When U.S. special operators assisted by Libyan forces nabbed al Qaeda leader Nazih al-Ruqai in Libya in October, the United States quickly hailed it as a victory. But the raid was greeted with threats of Americans being kidnapped, as the Libyan government protested the operation publicly even while supporting it in private.
That makes Monday's reported operation in the Libyan city of Misrata all the more interesting. Initial Libyan media reports say the U.S. and Libyan forces collaborated to capture Saifallah Benahssine, the leader of the Islamic militant group Ansar al-Sharia. But a spokesman for U.S. Africa Command, Chuck Prichard, quickly poured cold water on the idea of American involvement in the mission.
"We have no indications that any U.S. forces were involved," he said in a phone interview with Foreign Policy.
A Pentagon official, Maj. Rob Firman also said the Defense Department had no involvement in the operation.
"We have heard the reports, but were not involved," he said.
It remains to be seen if Benahssine really is in custody, and if so, where. When the United States captured al-Ruqai in November, he was transported for interrogation to a deployed Navy ship in the region, the USS San Antonio.
Benhssine (pictured above), also known as Abu Iyadh, allegedly was one of the main leaders in the September 2012 attack on the U.S. embassy in Tunisia, where Ansar al-Sharia was formed. U.S. officials said the extremist group also had a central role in the Sept. 11, 2012, attack on the U.S. consulate in Benghazi, Libya, that killed U.S. Ambassador Christopher Stevens and three other Americans. That attack was pushed back into the headlines on Sunday after the New York Times published a 7,000-word story that drew the conclusion that al Qaeda had no direct role in the attack and that is was prompted primarily by anger over an anti-Islamic video produced in the United States.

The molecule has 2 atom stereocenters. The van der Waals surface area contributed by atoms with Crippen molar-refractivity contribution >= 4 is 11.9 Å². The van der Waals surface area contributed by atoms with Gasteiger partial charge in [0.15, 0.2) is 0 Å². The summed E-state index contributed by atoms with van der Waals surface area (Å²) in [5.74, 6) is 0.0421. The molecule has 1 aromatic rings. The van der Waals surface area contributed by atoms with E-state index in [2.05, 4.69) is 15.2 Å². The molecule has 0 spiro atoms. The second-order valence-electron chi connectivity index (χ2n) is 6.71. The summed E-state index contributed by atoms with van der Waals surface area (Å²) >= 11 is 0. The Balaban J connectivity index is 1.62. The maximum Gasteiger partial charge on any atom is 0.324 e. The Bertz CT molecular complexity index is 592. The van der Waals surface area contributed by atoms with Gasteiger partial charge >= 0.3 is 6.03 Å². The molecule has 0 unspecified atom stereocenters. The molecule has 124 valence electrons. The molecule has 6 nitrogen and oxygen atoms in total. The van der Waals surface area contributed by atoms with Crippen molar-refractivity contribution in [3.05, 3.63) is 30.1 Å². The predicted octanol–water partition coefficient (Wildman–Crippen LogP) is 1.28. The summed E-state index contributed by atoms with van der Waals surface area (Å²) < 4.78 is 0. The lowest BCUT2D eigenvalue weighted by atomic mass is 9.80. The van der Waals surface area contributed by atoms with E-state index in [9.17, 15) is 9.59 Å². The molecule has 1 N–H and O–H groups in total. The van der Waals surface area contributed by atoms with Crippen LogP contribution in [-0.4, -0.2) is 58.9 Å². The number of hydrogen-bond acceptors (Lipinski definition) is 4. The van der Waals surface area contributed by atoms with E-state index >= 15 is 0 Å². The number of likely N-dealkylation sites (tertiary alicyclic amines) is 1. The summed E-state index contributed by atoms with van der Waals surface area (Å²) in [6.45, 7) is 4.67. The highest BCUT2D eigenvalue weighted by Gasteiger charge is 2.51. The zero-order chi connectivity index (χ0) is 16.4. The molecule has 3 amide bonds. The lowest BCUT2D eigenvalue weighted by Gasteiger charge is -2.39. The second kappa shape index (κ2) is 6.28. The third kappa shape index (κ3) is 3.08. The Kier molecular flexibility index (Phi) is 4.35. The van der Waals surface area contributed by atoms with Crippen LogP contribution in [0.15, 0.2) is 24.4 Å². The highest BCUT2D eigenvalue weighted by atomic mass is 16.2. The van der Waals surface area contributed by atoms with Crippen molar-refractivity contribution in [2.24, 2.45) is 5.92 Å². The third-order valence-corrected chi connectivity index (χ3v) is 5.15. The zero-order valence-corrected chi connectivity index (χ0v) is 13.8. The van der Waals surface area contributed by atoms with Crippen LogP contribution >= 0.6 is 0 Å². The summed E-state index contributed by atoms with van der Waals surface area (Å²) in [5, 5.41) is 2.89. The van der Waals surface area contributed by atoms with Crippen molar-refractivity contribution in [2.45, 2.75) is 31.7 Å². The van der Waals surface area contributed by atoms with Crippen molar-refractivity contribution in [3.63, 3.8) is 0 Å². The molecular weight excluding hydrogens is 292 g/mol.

The Times report has been criticized repeatedly by Republican lawmakers. They insisted that al Qaeda was directly involved, rather than just loosely involved with the group in Benghazi that carried out the attack.
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